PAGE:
South Australia is governed according to the principles of the Westminster system, a form of parliamentary government based on the model of the United Kingdom. Legislative power rests with the Parliament of South Australia, which consists of The Sovereign (represented by the Governor of South Australia), the House of Assembly (lower house) which forms government, and the Legislative Council (upper house) as a house of review. Forty-seven members of the lower house represent single-member electorates and are elected under the full-preference Instant-runoff voting (IRV) system for fixed four-year terms. The independent State Electoral Office, which conducts elections, is responsible for a mandatory redistricting of boundaries before each election to ensure one vote one value. At each election, voters choose half of the 22 upper house members, each of whom serve eight-year terms in a single statewide electorate.
The Legislative Council is elected under the preferential Single Transferable Vote (STV) system through a means of Group voting tickets. Voters can choose to vote for a ticket by placing the number '1' in one of the ticket boxes "above the line" or can vote for individual candidates by numbering all the boxes "below the line" (54 in the 2006 election). In above the line voting, ticket votes are distributed according to the party or group voting ticket registered before the election with the election management body. As more than 95% of ballot papers are above the line, this form of voting often leads to pre-election trading between parties on how each party will allocate later preferences to other parties and candidates.
Voting is compulsory once enrolled in South Australian elections, which results in turnout rates above 90 percent. Informal voting, which occurs when a voting slip is not valid, is at a rate of under five percent. Voting slips are informal when they are not filled out correctly, such examples are not numbering subsequent numbers, not filling out all the candidate boxes with numbers (except the last candidate), or in some other way that is verified by the State Electoral Office as illegible. South Australian elections have some features that are unique to the rest of Australia.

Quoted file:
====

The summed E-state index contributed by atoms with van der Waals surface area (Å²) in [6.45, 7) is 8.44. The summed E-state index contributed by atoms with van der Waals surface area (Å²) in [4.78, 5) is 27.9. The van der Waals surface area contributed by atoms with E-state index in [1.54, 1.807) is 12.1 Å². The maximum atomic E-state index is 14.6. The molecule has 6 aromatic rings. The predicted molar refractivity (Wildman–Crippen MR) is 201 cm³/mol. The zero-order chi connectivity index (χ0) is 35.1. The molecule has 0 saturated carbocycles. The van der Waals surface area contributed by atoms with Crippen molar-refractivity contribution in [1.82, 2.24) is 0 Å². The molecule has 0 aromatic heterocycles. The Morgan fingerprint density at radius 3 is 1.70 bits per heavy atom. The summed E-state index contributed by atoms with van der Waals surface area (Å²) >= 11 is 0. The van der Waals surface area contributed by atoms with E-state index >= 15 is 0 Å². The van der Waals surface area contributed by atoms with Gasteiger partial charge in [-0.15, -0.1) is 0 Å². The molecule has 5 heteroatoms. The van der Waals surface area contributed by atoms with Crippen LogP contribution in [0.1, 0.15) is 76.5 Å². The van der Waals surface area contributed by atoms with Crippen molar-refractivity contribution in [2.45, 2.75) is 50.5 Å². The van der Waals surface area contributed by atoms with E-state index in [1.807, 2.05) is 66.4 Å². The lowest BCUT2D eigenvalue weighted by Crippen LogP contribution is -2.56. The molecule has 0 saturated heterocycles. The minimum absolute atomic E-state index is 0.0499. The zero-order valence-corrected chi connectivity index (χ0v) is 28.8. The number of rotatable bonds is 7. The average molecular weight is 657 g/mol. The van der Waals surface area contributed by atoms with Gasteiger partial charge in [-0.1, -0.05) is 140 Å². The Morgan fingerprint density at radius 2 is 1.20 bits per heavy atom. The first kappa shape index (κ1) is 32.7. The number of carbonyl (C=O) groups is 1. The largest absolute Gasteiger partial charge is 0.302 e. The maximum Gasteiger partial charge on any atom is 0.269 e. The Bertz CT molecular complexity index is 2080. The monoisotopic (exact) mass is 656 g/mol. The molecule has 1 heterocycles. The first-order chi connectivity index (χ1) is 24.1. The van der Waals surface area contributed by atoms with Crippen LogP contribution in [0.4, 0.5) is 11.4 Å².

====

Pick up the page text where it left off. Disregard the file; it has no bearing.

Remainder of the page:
As elections have fixed four-year terms, the election date of 18 March 2006 was known well ahead of time. The Electoral Act stipulates that the election is to be held on the third Saturday in March every four years. The election campaign must run for a minimum of 25 days or a maximum of 55 days, therefore the Governor would have needed to issue writs for the election by 21 February 2006 at the latest. On 20 February, Premier Mike Rann invited Governor Marjorie Jackson-Nelson to issue writs for the election. In accordance with electoral regulations, the Electoral Commissioner then advertised key dates for the election of the House of Assembly and half of the Legislative Council – close of rolls on 27 February 2006 at noon, nominations to be received by 2 March 2006 at noon, polling day on 18 March 2006, and the return of writs on or before 28 April 2006.
Read more about this topic: South Australian State Election, 2006
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“Nothing is more unreliable than the populace, nothing more obscure than human intentions, nothing more deceptive than the whole electoral system.”
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